"Simply type in Tshs. 18,000,000, I am aware of how to plead for this loan,"
The pleading voice of my neighbor, a smallholder farmer in Katumba, Sumbawanga, reached me. I was assisting her in creating a budget to obtain a loan from a Bank. I inquired,
"Have they ever visited your farm? Are they aware of its size? Do they understand the climate conditions of your farm? Have you ever produced any farm income report in the past to gain their trust for a loan without collateral? Will that Tshs.18Million be given to you in cash or will they pay input suppliers so you can obtain the inputs you need? Is Tshs.18million sufficient?"
She replied with sadness,
"Too many questions that I don't have answers for. Every season I try to put together this budget and proposal. I know I won't get this loan. Sometimes it feels like being a smallholder farmer is a curse. Everyone seems to care about us, but they really don't. Obtaining a loan from a bank as a smallholder farmer? We are a joke to them. I'm just going through the motions, hoping maybe a miracle will happen. Please just help me finish the budget."
As a child of smallholder farmers, I have personally witnessed the struggles and hardships that these brave men and women face on a daily basis. Growing up with my beloved grandmother, who was also a smallholder farmer, before she passed away, she repeatedly warned me, "When you go to college and become educated, do not become like those so-called intellectuals who come and interrogate us as if they are judges, pretending to want to help. They take our pictures and videos and then vanish" Her words have stayed with me, driving me to strive to be a truly empathetic and supportive ally to these resilient and hardworking individuals.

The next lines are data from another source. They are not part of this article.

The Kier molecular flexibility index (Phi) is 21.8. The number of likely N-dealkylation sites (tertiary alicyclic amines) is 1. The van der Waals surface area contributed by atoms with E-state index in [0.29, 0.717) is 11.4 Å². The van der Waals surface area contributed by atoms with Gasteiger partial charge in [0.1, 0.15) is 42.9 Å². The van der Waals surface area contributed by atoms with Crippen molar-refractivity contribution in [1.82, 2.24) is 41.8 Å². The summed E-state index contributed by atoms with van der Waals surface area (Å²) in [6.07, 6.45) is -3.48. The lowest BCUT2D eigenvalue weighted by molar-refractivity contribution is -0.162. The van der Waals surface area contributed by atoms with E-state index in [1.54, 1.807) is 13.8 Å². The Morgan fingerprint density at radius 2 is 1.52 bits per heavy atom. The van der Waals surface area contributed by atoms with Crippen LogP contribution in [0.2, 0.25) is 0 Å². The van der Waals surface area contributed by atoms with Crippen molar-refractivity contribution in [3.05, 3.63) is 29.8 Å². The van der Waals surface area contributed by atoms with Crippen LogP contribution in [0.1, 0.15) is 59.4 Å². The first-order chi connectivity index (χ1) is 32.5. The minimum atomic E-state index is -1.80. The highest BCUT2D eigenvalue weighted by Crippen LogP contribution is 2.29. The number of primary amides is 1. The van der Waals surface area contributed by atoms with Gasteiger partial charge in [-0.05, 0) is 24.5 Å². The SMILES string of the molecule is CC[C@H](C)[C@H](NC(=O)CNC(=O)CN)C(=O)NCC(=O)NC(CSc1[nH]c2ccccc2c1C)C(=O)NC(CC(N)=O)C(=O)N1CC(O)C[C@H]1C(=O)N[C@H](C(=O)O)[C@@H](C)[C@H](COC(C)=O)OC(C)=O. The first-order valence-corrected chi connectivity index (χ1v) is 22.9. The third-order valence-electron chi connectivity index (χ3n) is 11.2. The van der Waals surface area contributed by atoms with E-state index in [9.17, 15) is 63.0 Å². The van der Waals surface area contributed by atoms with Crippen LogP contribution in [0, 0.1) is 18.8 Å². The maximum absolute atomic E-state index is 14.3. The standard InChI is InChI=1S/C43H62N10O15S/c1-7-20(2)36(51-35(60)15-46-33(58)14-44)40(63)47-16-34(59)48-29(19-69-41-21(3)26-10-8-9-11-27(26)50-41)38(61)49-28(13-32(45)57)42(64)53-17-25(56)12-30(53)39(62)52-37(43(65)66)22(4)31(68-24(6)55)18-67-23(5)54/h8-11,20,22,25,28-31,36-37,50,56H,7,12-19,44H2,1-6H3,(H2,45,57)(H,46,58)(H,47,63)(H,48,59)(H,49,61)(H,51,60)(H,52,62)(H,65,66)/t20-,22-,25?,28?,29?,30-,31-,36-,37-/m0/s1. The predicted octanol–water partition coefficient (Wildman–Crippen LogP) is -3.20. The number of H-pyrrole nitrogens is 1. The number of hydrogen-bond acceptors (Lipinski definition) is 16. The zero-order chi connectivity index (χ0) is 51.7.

I vividly recall those days as I toiled in our small plot of earth, the scorching sun bearing down on my weary back, and a wave of hopelessness engulfing me. As a smallholder farmer in the remote countryside of Tanzania, I struggled to eke out a living on the family land that we held dear. Yet, despite our tireless effort and devotion, it appeared as if the obstacles we faced were insurmountable. Drawing from my personal experience as a smallholder farmer, I desire to share with you the challenges that smallholder farmers like myself have encountered and continue to face today:
1. Access to credit and Insurance
Perhaps the biggest challenge we faced and still facing smallholder farmers even today is the lack of access to credit. Without access to loans or other forms of financial assistance, it is difficult to invest in things like seeds or fertilizer. As a result, farmers crops often fail to thrive, leading to a vicious cycle of poverty and despair.
For those who may not be familiar, credit is a form of financial assistance that allows us to borrow money in order to invest in our farms and improve our livelihoods. It is a crucial tool that allows us to take risks, innovate, and grow our businesses. However, smallholder farmers in Africa, often struggle to access credit due to a lack of collateral, inadequate documentation, financial history and a lack of access to financial institutions.
This lack of credit has a ripple effect on smallholder farmer communities. Without the necessary financial support, they are unable to purchase the necessary inputs like seeds, fertilizers, and equipment that would allow them to increase their yields and improve their income. This means that they are unable to feed their families and provide for communities, leading to a cycle of poverty and malnutrition.
But the impact of the lack of credit goes beyond just their personal lives. It also has a detrimental effect on the agricultural sector as a whole. Without access to credit, smallholder farmers are unable to modernize and adopt new technologies, leading to a lack of innovation and progress in the industry.
2. Limited access to extension services:
Many smallholder farmers in Africa do not have access to extension services that could provide them with valuable information and support. It is common for one extension officer to be responsible for overseeing the needs of more than 1000 smallholder farmers. This is an overwhelming task, as it is nearly impossible for one person to effectively provide support and guidance to so many farmers.